If I’d put more thought into the first cover, the second one would have been a lot less work! So, I spent a whole Saturday looking through stock photos not making much headway. Idea after idea flew through my head, skidded to a near-stop and then slid right on by–nothing was “right” and I couldn’t figure out why.
But why had the single longhorn jumped right into my unconscious as the right image for the book? Unfortunately the reasons were still floating around somewhere out of reach.
I looked through thousands of images filed under keywords like outlaws, cowboys, old west, horses, and more. Eventually I realized that each single image needed to represent the common theme of outlaws that I’d already decided to use in all of the titles.
So the first cover had a cow–not an outlaw, or rather, an outlaw of a different sort. The longhorn I’d picked was very much the image of an outlaw range cow staring me in the face, ready to charge.
I knew about outlaw cattle because I’d discovered that “look” firsthand shortly after my wedding some 40 plus years ago. Coming from a horse ranch to a cattle ranch I’d been overly confident that I’d be of great assistance to my hubby and his family with the ranch work.
I was wrong.
The very first time I went out to chase cows, I’d stood my ground, staring down that charging cow and waving my arms the same as I would at all but the stallions on my family’s horse ranch. Range cattle though, apparently don’t care who’s in the road and my father-in-law’s shout to get on the *** hayrack, and not to get off, made it clear cattle weren’t like horses that spent winters in barn stalls.
Okay, so the longhorn image had that defiant look of an outlaw.
I had it!
All I had to do was find two more images of outlaws of some sort that would represent the plots and themes in books two and three.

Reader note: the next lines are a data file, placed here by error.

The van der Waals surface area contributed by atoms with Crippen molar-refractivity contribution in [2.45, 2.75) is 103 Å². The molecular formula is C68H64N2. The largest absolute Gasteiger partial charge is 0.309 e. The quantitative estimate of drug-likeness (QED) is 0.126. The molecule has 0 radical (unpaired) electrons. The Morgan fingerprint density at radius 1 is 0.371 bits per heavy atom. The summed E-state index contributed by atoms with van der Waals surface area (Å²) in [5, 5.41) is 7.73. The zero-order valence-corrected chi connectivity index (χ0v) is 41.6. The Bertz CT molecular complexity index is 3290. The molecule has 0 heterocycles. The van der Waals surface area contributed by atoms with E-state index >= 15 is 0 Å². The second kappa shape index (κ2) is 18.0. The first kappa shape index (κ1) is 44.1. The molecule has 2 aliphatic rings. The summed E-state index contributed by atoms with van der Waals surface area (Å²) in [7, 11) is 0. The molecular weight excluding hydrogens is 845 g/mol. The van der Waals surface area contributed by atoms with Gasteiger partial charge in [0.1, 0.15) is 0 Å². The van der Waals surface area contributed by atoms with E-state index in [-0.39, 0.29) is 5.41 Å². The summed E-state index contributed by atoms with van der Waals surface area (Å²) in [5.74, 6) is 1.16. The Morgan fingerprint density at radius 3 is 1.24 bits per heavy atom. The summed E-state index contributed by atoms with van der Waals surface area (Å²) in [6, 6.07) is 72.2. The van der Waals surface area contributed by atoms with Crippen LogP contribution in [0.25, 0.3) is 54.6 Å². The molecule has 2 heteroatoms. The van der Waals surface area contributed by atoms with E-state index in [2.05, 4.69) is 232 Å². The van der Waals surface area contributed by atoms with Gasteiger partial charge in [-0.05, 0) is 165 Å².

Back to the image bank. Luckily, I had found a photo of mustangs that had really appealed to me as being out-of-the-ordinary and striking. The two horses, feet braced, skidding to a stop to avoid…well…to avoid the reader, since that’s who would be looking at the cover.
And it was obvious I needed an image of a human outlaw staring the reader down for the remaining book, Kidnapped by Outlaws.
Back to the stock photo site to find an photo that would be dark and foreboding and representative of the old west. While it took some new keyword searches, when I found the photo I knew it was the right one. This time it was a gun and an evil face partly hidden by a western hat that represented a more typical image of an outlaw.
So, I submitted my cover image choices, advised the artist that they were the next books in the series, and waited. I was very satisfied with both the service and the products. Now to see how they impact sales!
Secrets to selecting cover images for ebooks
Follow the KISS rule to keep it simple, silly! E-book covers display in very small sizes on virtual book shelves, so they shouldn’t be too busy.
Identify a single theme or plot point or idea that can represent the book visually.
Select an image that’s striking or distinctive in some way, so it stands out.
When working with a series, remember that your first cover creates a pattern of some sort that should be carried ahead to other books, so titles and cover art will have to share some aspects.